The opinion of the court was delivered by: I. LEO GLASSER
GLASSER, United States District Judge:
Claimant Cambitur S.A. ("Cambitur") brings this "emergency" motion for return of property seized in this civil forfeiture action. More specifically, Cambitur seeks the return of $ 584,445.41 that it sent to American Express Bank (or "the Bank") on November 12, 1992. For the reasons discussed below, claimant's motion is hereby granted. However, execution of this order is stayed for five days to give the government an opportunity to file an appeal.
On November 12, 1992, the government filed a verified complaint in rem in this action. That complaint requested seizure and forfeiture of all funds "presently on deposit" in several designated bank accounts and, all property traceable thereto, on the grounds that the funds constituted proceeds traceable to the sale of narcotics and had been, and were being, used to facilitate the laundering of narcotics proceeds, in violation of 18 U.S.C. §§ 1956 and 1957 and 21 U.S.C. § 841 et seq. Among the accounts that the government sought to seize were American Express Bank accounts numbered 00800045 and 000708008, both of which were held by the Bank in the name of Cambitur, S.A. Those accounts contained a total of $ 1,562,994.42. On the same day that the complaint was filed, the Clerk of this Court issued a warrant of arrest, pursuant to Rule C(3) of the Supplemental Rules for Certain Admiralty and Maritime Claims (the "Supplemental Rules"), for the seizure of the defendant funds and all property traceable thereto.
On the evening of November 12, 1992, after the warrant had been served, American Express Bank received, via DHL delivery, a package containing a deposit of $ 584,445.41; this package was sent to the Bank by claimant Cambitur. The Bank did not process the funds contained in the package nor did it credit those funds to Cambitur's accounts. Rather, the Bank advised the government that they had received this package and, in response, were told to hold onto the funds. Later that same evening, counsel for Cambitur spoke to Saverio Mirarchi, counsel for American Express Bank, and demanded the return of the DHL package. Mirarchi informed Cambitur that the package could not be returned because the government sought its attachment.
On November 13, 1992, the day after American Express Bank received the DHL package, the government filed an amended verified complaint in rem, and the clerk of this Court issued a supplemental warrant for arrest. The amended complaint sought the same funds in the subject accounts, but now included, as well, "all funds attempting to be deposited" in those accounts. Cambitur contests the legality of this seizure and moves for return of its $ 584,445.41.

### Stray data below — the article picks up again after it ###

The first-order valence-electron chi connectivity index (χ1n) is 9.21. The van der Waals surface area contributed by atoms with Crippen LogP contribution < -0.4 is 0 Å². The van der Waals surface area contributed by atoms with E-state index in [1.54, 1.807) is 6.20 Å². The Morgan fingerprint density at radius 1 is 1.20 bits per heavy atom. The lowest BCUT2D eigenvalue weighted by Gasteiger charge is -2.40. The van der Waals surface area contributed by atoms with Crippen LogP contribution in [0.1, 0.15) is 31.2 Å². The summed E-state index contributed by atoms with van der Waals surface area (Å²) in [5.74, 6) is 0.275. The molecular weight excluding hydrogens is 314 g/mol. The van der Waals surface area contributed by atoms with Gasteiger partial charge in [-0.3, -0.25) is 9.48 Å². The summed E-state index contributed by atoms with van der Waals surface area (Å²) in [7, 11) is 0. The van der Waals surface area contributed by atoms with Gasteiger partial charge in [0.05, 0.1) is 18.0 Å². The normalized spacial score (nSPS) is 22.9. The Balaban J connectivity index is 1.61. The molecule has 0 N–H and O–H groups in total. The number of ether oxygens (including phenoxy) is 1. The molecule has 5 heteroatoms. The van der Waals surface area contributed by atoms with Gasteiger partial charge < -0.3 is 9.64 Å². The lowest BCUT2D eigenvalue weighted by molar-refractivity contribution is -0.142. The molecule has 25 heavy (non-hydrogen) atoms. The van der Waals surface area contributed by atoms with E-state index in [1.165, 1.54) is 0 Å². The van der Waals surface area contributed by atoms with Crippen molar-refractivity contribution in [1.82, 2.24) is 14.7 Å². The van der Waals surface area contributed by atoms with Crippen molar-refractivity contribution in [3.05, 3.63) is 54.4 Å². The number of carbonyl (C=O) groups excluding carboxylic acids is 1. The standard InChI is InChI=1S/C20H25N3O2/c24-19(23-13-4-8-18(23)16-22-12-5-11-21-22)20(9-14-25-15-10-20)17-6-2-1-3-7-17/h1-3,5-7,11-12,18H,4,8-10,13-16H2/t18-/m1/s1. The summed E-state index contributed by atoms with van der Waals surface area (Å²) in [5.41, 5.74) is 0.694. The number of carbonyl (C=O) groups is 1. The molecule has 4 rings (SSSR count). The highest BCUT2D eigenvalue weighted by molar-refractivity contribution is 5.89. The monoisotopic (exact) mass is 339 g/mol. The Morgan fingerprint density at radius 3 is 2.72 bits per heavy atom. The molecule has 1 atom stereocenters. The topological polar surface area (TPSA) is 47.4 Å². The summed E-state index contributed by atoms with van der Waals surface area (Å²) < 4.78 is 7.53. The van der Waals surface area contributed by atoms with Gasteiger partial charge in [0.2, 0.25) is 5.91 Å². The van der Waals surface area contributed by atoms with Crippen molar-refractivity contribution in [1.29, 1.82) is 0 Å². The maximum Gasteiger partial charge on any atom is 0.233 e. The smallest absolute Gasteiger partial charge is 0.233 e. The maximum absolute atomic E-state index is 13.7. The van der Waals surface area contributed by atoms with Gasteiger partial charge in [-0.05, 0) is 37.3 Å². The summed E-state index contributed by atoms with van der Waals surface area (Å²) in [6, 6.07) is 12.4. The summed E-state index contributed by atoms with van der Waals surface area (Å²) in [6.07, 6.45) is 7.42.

The government responds to Cambitur's motion by claiming that its seizure of the DHL package was lawful. More specifically, the government contends that 21 U.S.C. § 881(b)(4), in conjunction with the Supplemental Rules, authorizes the Attorney General or his representative to seize property without a warrant if there is probable cause to believe that the property is subject to civil forfeiture for a violation of the statute's substantive provisions. Although the only "probable cause" that existed at the time of this seizure admittedly was that the DHL package contained funds intended for deposit into the defendant accounts, the government nevertheless argues that it may establish probable cause in a civil forfeiture case based on information gathered after the seizure occurs.
The United States submits the following information going to its post-seizure basis for probable cause. On November 16, 1992, the first business day after the seizure, Drug Enforcement Administration Special Agent Juan Arrivillaga went to American Express Bank's offices at One World Financial Center and took possession of the contents of the DHL package, specifically four bundles of checks and money orders. See Declaration of Special Agent Juan Arrivillaga at P 12. Later that day, a narcotics sensitive canine ("K-9 unit") tested the bundles of money orders and checks for the presence of illegal narcotics and alerted positive to the scent of cocaine. Id. at P 13. More importantly, the money orders contained in those bundles were in small, even denominations of United States currency similar to the money orders that the government previously had traced to the premises of a known money launderer. Id. at PP 12-13.
This court faces two questions: first, whether the government possesses the authority to seize property without judicial process, in other words a valid warrant; and second, whether the government may establish the probable cause for such a seizure after the seizure occurs. Each of these questions are addressed below.
Section 881(a)(6) of Title 21 of the United States Code declares that money that is illegally exchanged for a controlled substance, that constitutes the proceeds from an illegal sale of a controlled substance, or that is used or intended to be used, to illegally purchase a controlled substance, "[is] subject to forfeiture to the United States." 21 U.S.C. § 881(a)(6) (1988). Seizure of property forfeitable under subsection (a) is discussed in subsection (b). Relevant to this motion is 21 U.S.C. § 881(b)(4) which provides:
(b) Any property subject to civil forfeiture to the United States under this subchapter may be seized by the Attorney General upon process issued pursuant to the Supplemental Rules for Certain Admiralty and Maritime Claims by any district court of the United States having jurisdiction over ...